As Gen. Robert E. Lee’s troops retreated from their defeats at Sailor’s Creek and High Bridge on April 6-7, 1865, they sought respite in Farmville, desperately seeking food from supply trains stationed in town.

As his troops ate what they could, Lee met with his commanding officers and Confederate Secretary of War John Breckinridge at a home that is just to the north of the north end of what is now Longwood University’s campus.

The 16th annual Civil War Seminar at Longwood University on March 13-15 will focus on the events of the closing weeks and months of the war, with an emphasis on the Appomattox Campaign—the Confederate slog west and final days of skirmish when all hope was finally lost.

The seminar will be broadcast live on C-SPAN and re-played as part of its ongoing Civil War programming.

"This year’s conference will take us through the final week of Lee’s retreat," said organizer Dr. David Coles, professor of history at Longwood. "We are pleased to bring several well-respected authors and historians to share their deep grasp of the subject matter. Lee’s surrender at Appomattox Court House just two days after he passed through Farmville is one of the defining moments of American history, and we are in a unique position to discuss its legacy."

The impressive lineup of speakers is anchored by Dr. Elizabeth R. Varon, a professor of American history at the University of Virginia. She is the author of several books on the Civil War era and 19th-century South, including Appomattox: Victory, Defeat and Freedom at the End of the Civil War, which earned her the 2014 Library of Virginia Literary Award for Nonfiction and the 2014 Dan and Marilyn Laney Prize for Civil War History. It was a finalist for the 2014 Jefferson Davis Award, given annually by the Museum of the Confederacy. Her Civil War Seminar address at 1:45 p.m. on Saturday, March 14, is titled "Legacies of Appomattox: Lee’s Surrender in History and Memory."

"Dr. Varon brings a unique perspective to the legacy of Lee’s surrender," said Coles. "She’s a top voice in the field, and her address will sum up what the sesquicentennial anniversary of the Civil War has been about all along—reflection and better understanding of the lasting impact of the war and our country’s painful rejoining. Appomattox Court House is the starting point of that legacy."

The broadcast on C-SPAN is a first for the Civil War Seminar. Saturday’s events will be broadcast live, then re-played in the evening as part of the network’s regular American history segment.

The seminar begins Friday evening and continues Saturday morning with a recap of the events of 150 years ago, beginning with the fall of Petersburg on April 2 that spurred Lee’s retreat west. He surrendered seven days later in Appomattox Court House. Saturday morning picks up with a discussion of the battle at nearby Sailor’s Creek, the site of the last major engagement of the war, which took place April 6, 1865. Saturday afternoon and Sunday morning explore the legacies and forgotten histories of the final days of the war.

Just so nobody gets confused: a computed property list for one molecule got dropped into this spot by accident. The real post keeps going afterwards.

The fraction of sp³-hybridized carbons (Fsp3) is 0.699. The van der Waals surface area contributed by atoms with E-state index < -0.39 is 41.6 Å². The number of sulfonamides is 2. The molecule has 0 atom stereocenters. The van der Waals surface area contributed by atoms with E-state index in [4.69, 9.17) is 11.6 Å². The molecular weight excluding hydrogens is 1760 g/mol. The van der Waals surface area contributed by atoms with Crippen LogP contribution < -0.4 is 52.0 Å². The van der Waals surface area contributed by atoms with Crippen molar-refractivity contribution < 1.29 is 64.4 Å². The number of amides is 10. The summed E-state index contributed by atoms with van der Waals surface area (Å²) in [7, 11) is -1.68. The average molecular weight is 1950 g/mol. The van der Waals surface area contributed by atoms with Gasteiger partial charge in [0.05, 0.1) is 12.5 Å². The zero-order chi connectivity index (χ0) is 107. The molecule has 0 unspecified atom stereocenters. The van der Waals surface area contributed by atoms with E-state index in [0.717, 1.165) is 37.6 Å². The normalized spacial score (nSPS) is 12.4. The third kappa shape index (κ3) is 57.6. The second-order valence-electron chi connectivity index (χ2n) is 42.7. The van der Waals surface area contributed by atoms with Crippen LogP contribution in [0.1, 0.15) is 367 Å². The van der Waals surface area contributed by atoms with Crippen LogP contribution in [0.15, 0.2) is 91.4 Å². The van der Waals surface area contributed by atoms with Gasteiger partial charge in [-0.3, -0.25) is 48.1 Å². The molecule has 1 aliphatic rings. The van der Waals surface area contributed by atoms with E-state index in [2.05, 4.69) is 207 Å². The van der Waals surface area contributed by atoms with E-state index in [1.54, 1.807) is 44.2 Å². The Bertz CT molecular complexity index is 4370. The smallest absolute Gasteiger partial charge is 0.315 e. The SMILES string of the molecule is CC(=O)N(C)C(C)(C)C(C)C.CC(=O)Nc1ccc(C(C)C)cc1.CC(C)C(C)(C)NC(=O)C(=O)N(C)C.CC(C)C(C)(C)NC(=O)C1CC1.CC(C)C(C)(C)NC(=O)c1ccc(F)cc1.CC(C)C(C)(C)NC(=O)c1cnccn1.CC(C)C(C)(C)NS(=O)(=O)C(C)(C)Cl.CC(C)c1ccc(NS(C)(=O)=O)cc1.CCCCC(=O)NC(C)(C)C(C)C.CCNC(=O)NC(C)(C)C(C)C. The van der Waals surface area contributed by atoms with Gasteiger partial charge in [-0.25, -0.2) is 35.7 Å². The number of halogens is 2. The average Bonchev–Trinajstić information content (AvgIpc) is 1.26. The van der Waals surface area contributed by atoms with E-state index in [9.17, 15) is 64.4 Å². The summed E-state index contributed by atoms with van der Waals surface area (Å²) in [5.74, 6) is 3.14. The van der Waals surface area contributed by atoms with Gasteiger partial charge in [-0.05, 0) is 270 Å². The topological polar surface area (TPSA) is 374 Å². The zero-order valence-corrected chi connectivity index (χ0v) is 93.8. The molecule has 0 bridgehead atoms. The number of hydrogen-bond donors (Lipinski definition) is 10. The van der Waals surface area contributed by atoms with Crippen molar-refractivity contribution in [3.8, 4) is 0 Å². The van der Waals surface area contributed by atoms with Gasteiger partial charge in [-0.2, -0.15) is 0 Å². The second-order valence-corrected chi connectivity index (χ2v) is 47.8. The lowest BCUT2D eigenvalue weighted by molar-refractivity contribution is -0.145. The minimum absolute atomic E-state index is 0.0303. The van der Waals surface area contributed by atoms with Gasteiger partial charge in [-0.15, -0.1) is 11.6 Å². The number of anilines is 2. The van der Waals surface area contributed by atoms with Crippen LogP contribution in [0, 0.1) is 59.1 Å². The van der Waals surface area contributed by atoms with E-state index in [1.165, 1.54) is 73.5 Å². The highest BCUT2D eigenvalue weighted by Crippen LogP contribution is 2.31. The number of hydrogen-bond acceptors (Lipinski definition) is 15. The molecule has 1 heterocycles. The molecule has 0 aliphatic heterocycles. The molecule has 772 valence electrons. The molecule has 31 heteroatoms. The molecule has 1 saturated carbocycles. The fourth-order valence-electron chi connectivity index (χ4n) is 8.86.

"Attendees will come away with a deep understanding of the maneuverings in the war’s final days and a better grasp of the mind-set of both Lee and Grant as they moved west," said Coles. "And, beyond that, they will engage in a rich discussion of the forces that shaped the remainder of our country’s history."

The lineup of speakers includes professional historians and scholars:

  • Mark Bradley, author and historian at the U.S. Army Center of Military History
  • Christopher Calkins, retired National Park Service historian
  • Tracy Chernault, author and ranger at Petersburg National Battlefield
  • Casey Clabough, author and professor at Lynchburg College
  • Robert Dunkerly, author and ranger at Richmond National Battlefield Park
  • Michael Gorman, historian at Richmond National Battlefield Park
  • John Hennessy, chief historian at Spotsylvania National Military Park
  • Patrick Schroeder, author and historian at Appomattox Court House National Historical Park
  • Elizabeth Varon, author and professor of American history at U.Va.
  • Ronald Wilson, author and retired historian at several Civil War national parks

The seminar is free and open to the public.

All events will be held at Jarman Auditorium on Longwood University’s campus. A complete schedule is available through the Longwood History Department. The seminar is sponsored by Appomattox Court House National Historical Park; Eastern National Bookstore; and the Department of History, Political Science and Philosophy, and the Center for Southside Virginia History, both at Longwood University.

That A Nation Might Live

The Civil War Seminar takes place as work is concluding on a long-running podcast series sponsored by Longwood University that focused on events leading up to and during the Civil War. Each week a faculty member looks back at significant events that occurred 150 years ago. The podcast is used at sesquicentennial events and is an important tool for scholars and students. More information and all archived episodes are available at

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